Category Archives: Inner Conflict

Character Motivation Revisited

Character motivation is not a new topic (see these posts) here at Rewrite, Reword, Rework. However, it’s such an important subject that writing teachers of all stripes discuss it from any number of angles. Nancy Kress, in Characters, Emotions & Viewpoint, goes so far as to say this:

Motivation is the key to your entire story. I’m going to say that again, because it’s so important: Motivation is the key to fiction. You can create fascinating characters, with vivid backstories, appearances described in perfect verbal pitch, and settings so real we can smell them, but all of them will remain sketches, vignettes, or travelogues unless your characters do something. And they won’t do anything without motivation. (Emphasis mine.)

family-521707-mSo what precisely creates character motivation? There are a number of possibilities. First, a character is motivated by how she was raised. Was her home loving? Did she receive encouragement from her parents? Was she caught up in a vortex of sibling rivalry? Or was she the product of the foster care system? Was her father an abusive drunk? Did her mother leave her with her grandparents to raise? All these growing up circumstances play a part in molding a person, and therefore should play a part in molding the characters that inhabit our fiction.

A character might also be motivated by a life trauma: witnessing his cousin gunned down in the street, breaking his back in a diving accident, being erroneously arrested and imprisoned for robbing the Seven-Eleven. These kinds of traumatic events change people and can contribute to why a character acts the way he acts.

They are not the sole motivators, however. One person who watches his cousin die in a violent way might join a gang in order to reap revenge. Another might decide to become a cop in order to stop senseless violence. What determines how a person reacts?

One factor is the character’s worldview. Is she prone to seeing life as a victim? Does she hold tightly to religious values? Does she believe that God has a purpose even for the hard things in life? Has she embraced an eye-for-an-eye philosophy?

Of course a character’s worldview doesn’t crop up on its own. Rather it’s an amalgamation of experiences and beliefs that lead her to what seems like a reasonable way of understanding life.

Patty_Hearst_takes_part_in_the_April_1974_Hiberna_bank_raid_with_other_SLA_membersConsequentially, it would be inconsistent to develop a character who has been pampered, loved, and protected, but who suddenly begins a crime spree. Something in her experiences would have to trigger behavior that goes against her norm. Some ideas, some belief system, some key influence must have countered all those years of happy home life. Unless the happy home life was a sham.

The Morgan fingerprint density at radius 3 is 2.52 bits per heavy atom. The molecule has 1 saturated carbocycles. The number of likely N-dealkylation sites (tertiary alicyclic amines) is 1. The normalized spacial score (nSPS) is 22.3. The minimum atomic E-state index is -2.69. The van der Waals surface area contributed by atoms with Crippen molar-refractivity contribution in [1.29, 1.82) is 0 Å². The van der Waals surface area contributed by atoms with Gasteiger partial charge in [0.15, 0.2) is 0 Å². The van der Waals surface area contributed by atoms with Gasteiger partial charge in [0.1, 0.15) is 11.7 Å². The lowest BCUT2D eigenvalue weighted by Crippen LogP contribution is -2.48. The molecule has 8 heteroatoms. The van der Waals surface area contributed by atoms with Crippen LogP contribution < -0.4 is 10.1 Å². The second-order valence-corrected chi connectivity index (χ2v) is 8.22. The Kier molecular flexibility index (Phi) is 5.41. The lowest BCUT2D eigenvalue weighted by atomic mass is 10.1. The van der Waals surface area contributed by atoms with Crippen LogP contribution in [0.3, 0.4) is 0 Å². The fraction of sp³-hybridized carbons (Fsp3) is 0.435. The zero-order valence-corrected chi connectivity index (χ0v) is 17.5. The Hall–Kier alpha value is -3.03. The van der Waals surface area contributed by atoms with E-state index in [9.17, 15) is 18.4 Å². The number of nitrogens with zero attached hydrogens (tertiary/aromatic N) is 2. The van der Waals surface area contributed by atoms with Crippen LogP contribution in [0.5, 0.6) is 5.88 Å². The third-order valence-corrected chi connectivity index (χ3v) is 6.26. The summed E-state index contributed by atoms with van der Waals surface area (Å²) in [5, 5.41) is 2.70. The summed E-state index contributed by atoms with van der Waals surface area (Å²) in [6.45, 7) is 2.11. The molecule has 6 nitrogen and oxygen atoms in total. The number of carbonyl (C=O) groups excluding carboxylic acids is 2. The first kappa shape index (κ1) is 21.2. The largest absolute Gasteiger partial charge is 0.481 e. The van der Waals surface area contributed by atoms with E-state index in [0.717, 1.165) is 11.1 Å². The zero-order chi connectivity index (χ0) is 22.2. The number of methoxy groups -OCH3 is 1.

Another factor dictating how characters respond to events in their lives is their personality and temperament. Much study has gone into understanding the qualities with which a person is born. Some, such as Dr. David Kersey (Please Understand Me II) and a host of others who derive their ideas from the ancient belief in four rudimentary humors, hold to the idea that there are four basic temperaments, with either a variety of manifestations or blends. Others broaden the scope, but there appears to be agreement that people have innate ways of interacting with the world:

Children are born with their natural style of interacting with or reacting to people, places, and things — their temperament. In the late 1950s, temperament research began with the work of Alexander Thomas, Stella Chess, and associates. The New York Longitudinal Study identified nine temperament characteristics or traits. The researchers found that these nine traits were present at birth and continued to influence development in important ways throughout life. By observing a child’s responses to everyday situations, the researchers could assess these temperaments. Temperament is stable and differs from personality, which is a combination of temperament and life experiences, although the two terms are often used interchangeably. (Excerpt from “Understanding Your Child’s Temperament” by Kathy K. Oliver, M.S., Family and Consumer Sciences Agent)